Features Live Action Movies

You Can Live

Directors – Mark Slutsky, Sarah Watts – 2022 – Canada – Cert. 15 – 96m


A not especially religious 17-year-old sent to live with her Jehovah’s Witnesses uncle and aunt becomes smitten with a devout Witness girl her own age – out in UK cinemas and on SvoD and EST streaming platforms from Friday, June 16th

Following the breakdown of her mother (who we never see), 17-year-old Jaime (Anwen O’Driscoll), pronounced Jamie, is sent to live with her aunt Beth (Liane Balaban) and uncle Jean-Francois (Antoine Yared). She’s the sort of girl who wears Siouxsie And The Banshees or New Order t-shirts, prompting a remark by her uncle that he went to see the former many years ago, but these days he doesn’t do such things. That’s because the couple are Jehovah’s Witnesses (JWs) and consider such things worldly. Like the Witnesses in Apostasy (Dan Kokotajlo, 2017), they are waiting with eager anticipation for the Return of Christ and the establishment of the New System, when all things will be renewed and made good. The couple have decided not to have children until that state of things comes to pass, which they believe it will soon.

It’s easy enough to get time away from them, though, and Jaime hangs out on her own in the fabulous countryside, accidentally losing her portable music player when it falls off the bridge parapet on which she’s perched into the river below. At her new school, she strikes up a friendship with classmate Nate (Hasani Freeman), hanging out with him at home in his basement to play video games, smoke the occasional spliff and listen to his complaints about his dad never having time for him. It’s not a romantic thing, but he’s someone in whom she feels able to confide.

Her aunt and uncle, meanwhile, expect her to attend JW meetings with them. Ruling out the teenager’s regular jeans and hoodie attire as unsuitable, Beth insists on Jaime wearing a plain, no frills and, in Jaime’s completely understandable opinion, hideous dress to these meetings. She doesn’t have much choice about attending and because she neither subscribes to nor has any real interest in their religion, treats these occasions as events to be put up with. Until, that is, she spots Marike (June Laporte) sitting at the front. Then, while waiting outside for her uncle and aunt to finish talking to people inside, Jaime finds Marike coming to say hi, and a friendship is immediately struck up.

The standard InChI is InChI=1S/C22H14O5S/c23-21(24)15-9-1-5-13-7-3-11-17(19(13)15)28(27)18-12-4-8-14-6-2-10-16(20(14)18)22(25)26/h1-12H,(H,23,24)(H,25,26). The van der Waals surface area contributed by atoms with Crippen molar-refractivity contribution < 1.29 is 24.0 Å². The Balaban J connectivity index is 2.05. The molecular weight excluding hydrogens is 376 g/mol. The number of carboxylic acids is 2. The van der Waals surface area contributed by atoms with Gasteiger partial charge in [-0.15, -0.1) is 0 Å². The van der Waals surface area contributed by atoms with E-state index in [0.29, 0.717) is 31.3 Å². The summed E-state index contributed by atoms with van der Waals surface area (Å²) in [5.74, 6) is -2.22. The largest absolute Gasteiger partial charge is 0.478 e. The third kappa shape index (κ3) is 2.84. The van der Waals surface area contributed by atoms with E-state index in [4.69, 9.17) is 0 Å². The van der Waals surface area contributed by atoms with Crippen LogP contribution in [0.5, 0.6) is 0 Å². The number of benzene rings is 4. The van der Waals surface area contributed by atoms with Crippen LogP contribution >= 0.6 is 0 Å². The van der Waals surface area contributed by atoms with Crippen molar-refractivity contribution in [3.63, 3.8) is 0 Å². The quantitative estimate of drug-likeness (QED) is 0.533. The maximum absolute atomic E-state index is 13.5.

In due course, this leads to Jaime going over to Marike’s for sleepovers and, at her parents’ insistence, helping her with Field Work i.e. going door-to-door and handing out Watchtower magazines for a suggested donation. Their sleepovers involve arms around one another and, for the audience who see them alone together, the attraction between the two is obvious. As it is to Nate, who is fine with the whole situation.

One night, Marika insists Jaime close her eyes while Marika prays about them, and after some words about God bringing the two of them together, Marika suddenly kisses her. In an effort to spend more time with her, Marika suggests and instigates a trip to the cinema with two nice Witness boys where the two girls covertly hold hands and nip out to the Ladies together where they find a private cubicle… On the way back, one nestles her head on the shoulder of the other on the back seat.

There are no obvious gaffes in the portrayal of Jehovah’s Witnesses here – co-writer / director Watts grew up in this sect and has stated that she made this film because it was the one she wanted to see when she was growing up when no such film existed. The film understands Witnesses and how they think and live, but doesn’t portray them and their world to quite the comprehensive degree that Apostasy did. Perhaps it’s simply less interested in that aspect of the tale. The lesbian romance is very sweet and charming and all the characters believable. All of which is fine as far as it goes.

Where the film really scores, though, is in showing the incompatibility of a gay orientation with straight-laced, Jehovah’s Witness theology which, as here portrayed, doesn’t allow for any form of sexual expression outside heterosexual marriage. Which makes relationships pretty much impossible if you’re gay. The devout Marika ultimately attempts to do the right thing by both her parents and (her understanding of) God by marrying one of the two boys on the double date and having a child by him.

Towards the narrative’s end, Jaime, who has long since moved back home and moved on in terms of relationships, returns to visit the area and is unexpectedly met by Marika at the local railway station. The two are still in love, and Marika in particular is utterly miserable, claiming that if they could be together, then they’ll be united as a couple when the New System comes. The closed-minded theology behind Marika’s beliefs, by which she has steadfastly continued to live, has trapped her in an emotional straightjacket, yet her faith instinctively senses God must have a better way in mind. Within the prim and buttoned-down world of Jehovah’s Witnesses, though, that seems a hope unlikely to ever be fulfilled. At least in this present life.

You Can Live Forever is out in cinemas and on SvoD and EST streaming platforms in the UK from Friday, June 16th.


Leave a Reply

Your email address will not be published. Required fields are marked *